Things to Learn About Teaching
Ok, let me say up front, there's a LOT for me to learn about teaching that have nothing to do with today's post, but these tidbits today happen to be on the top of my brain and I figured I'd share them with you.
You may remember way back in May my posting something titled Whaddya Gotta Do For A Job?. This specifically addressed the requirements associated with getting a job in the Providence public school system. It turns out that a school about a mile from me is under state supervision for many reasons, which caused a lot of teachers to decide to retire or otherwise bailout (I don't know all the particulars, but my guess is that a few were invited to leave as well.) So there was an ad in the local paper which indicated that this particular school in the Providence system was looking for many teachers, across many disciplines. If you go to the
Providence school system web site you'll find a list of things that an application must have (note: these requirements are still applicable as of today):
Teaching Applications must include the following:
-State of Rhode Island teaching certification
-Copy of Praxis or National Teaching Exam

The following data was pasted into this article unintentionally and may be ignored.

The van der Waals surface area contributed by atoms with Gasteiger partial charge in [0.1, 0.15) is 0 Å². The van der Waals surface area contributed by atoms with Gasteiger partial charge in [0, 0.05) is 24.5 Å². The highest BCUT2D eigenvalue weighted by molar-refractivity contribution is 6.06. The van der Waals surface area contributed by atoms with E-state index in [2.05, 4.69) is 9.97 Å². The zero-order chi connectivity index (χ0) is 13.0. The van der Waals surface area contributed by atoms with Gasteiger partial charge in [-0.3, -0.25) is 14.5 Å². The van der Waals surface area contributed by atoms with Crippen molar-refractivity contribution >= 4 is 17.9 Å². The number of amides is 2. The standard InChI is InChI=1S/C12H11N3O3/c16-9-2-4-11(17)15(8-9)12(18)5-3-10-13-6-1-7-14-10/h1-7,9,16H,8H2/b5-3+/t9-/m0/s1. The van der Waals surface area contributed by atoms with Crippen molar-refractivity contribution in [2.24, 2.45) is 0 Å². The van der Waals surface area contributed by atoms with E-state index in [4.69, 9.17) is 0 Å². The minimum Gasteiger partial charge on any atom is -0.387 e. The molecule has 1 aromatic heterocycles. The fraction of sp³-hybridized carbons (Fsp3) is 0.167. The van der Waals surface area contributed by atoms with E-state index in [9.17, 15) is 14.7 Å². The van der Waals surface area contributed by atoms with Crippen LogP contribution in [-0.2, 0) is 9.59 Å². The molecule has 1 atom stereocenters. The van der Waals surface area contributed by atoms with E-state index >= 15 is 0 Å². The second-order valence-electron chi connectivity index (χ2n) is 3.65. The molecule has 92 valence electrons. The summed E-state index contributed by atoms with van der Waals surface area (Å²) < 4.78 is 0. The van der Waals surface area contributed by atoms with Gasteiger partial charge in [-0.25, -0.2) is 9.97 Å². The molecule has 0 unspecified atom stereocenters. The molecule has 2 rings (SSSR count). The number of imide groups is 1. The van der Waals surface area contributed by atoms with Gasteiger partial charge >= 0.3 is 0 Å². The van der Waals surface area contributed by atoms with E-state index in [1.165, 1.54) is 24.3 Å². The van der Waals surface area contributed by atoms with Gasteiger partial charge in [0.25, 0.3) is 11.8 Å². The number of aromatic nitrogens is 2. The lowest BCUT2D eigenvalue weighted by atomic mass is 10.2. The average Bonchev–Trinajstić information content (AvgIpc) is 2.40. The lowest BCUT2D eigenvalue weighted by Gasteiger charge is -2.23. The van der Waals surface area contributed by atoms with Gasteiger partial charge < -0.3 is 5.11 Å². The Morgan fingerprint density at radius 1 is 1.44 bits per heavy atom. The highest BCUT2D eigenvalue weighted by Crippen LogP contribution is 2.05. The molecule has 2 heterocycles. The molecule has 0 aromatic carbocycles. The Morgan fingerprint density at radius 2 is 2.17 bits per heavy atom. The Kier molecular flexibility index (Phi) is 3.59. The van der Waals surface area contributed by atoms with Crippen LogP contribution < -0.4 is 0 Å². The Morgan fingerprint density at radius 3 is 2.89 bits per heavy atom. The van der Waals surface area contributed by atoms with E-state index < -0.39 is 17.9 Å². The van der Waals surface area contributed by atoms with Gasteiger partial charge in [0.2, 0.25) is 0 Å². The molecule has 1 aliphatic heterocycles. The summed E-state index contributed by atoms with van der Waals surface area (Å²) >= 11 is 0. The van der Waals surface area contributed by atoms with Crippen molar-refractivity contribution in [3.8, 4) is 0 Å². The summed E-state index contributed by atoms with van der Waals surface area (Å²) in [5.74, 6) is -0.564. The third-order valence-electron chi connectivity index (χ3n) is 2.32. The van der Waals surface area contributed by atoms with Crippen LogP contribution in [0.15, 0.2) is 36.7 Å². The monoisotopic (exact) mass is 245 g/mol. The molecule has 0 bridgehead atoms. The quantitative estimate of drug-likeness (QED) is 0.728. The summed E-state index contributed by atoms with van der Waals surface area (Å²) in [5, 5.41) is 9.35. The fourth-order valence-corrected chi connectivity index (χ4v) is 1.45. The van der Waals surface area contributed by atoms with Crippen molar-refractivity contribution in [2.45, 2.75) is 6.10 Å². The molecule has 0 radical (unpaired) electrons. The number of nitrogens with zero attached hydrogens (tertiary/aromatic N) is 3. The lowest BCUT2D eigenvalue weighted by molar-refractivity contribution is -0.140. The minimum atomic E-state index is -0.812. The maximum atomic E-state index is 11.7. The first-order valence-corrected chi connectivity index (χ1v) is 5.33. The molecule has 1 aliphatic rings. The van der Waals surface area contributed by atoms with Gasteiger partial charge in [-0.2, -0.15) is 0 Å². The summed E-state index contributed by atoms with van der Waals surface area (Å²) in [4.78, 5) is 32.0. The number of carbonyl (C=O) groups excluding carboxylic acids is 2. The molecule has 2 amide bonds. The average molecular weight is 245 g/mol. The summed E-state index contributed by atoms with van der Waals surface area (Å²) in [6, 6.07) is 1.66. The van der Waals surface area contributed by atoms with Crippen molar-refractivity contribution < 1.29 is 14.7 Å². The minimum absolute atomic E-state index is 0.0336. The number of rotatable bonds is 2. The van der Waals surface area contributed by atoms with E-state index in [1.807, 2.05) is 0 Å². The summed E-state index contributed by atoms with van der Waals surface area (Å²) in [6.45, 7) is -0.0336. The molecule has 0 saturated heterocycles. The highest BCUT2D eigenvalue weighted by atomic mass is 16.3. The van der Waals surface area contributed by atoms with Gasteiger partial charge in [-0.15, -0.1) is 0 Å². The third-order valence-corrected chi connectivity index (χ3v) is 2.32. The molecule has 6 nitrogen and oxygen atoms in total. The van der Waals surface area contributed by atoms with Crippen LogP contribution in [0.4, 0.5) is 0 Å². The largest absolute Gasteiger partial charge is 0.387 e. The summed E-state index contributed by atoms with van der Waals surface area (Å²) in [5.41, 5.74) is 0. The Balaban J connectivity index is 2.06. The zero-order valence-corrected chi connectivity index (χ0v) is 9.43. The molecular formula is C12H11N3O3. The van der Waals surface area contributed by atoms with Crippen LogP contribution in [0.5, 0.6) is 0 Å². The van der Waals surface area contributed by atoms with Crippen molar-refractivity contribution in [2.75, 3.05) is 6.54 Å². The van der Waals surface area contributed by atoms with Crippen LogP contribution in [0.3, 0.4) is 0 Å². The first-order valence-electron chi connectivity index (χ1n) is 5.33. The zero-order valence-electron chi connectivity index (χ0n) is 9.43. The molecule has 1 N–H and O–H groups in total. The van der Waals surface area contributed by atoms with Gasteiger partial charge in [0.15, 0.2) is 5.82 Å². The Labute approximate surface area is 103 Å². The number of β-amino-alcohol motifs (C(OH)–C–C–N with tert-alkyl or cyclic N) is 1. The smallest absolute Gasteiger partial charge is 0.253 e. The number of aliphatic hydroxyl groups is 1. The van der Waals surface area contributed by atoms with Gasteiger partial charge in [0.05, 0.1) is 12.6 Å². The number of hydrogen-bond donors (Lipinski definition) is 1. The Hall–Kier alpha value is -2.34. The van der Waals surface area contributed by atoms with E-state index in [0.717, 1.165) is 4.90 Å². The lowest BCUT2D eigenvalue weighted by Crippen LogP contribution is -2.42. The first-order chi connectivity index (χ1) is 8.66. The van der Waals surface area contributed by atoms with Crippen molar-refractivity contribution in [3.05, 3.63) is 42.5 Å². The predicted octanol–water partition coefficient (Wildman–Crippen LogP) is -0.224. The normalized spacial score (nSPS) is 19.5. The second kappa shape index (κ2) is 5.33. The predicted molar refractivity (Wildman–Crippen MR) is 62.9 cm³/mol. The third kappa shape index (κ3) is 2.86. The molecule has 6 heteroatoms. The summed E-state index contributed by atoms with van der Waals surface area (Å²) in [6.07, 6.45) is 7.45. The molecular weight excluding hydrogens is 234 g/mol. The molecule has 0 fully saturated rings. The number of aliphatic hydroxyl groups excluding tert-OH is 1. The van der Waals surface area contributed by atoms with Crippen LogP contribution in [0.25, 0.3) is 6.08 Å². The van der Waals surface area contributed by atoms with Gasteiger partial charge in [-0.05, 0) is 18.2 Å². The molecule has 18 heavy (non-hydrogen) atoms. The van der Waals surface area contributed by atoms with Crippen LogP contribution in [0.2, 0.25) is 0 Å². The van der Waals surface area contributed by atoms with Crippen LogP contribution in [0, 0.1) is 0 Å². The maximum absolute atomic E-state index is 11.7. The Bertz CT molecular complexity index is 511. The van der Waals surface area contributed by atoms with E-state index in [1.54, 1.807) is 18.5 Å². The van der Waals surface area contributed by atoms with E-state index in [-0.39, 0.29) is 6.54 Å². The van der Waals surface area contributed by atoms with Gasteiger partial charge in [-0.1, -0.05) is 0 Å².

-Bureau of Criminal Identification (BCI)background check
-Three (3) current letters of reference
-Copy of driver’s license and/or passport and social security card
-Mantoux (PPD) skin test results (tuberculosis)
All applicants who are not currently employed by the Providence School
Department must submit an original state and national criminal records check
through the Attorney General’s Office, Rhode Island State Police or local police
department where they reside.
Department of Attorney General
150 South Main Street
Providence, RI 02903
$29.00 for both
An application packet will not be processed until these documents are obtained. Please refer to Law #16-2-18.1 Criminal Records Review. [Blogger's note: My emphasis on this section of the the city requirement.]
At the time I originally posted a blog entry about this I estimated that just to get your application in the door, i.e. just for them to LOOK at your application without a guarantee of a job offer, someone would need to spend roughly $125 to $150. This was based on my assumption that a hepatitis vaccine (this is for hepatitis B) was about the same cost as a TB test. I just found out at my new job that a hepatitis vaccine costs some $200, it's a series of 3 shots given over a period of about 9 months. Moreover only those teaching or working in areas where there's a reasonable likelihood of exposure to blood need get the vaccine, so we're talking nurses, physical education instructors, people working with special ed students, and, here's where I come in, chemistry teachers who work with a large amount of glass. Of course Providence doesn't appear to make that differentiation regarding their job applications, so what should we assume regarding this and what might it tell us? Well maybe that regardless of what discipline you work for the possibility of being exposed to blood is so high that the school district deems it necessary to require your being vaccinated, at your expense, of course; now that should instill confidence in the average applicant, I'm sure.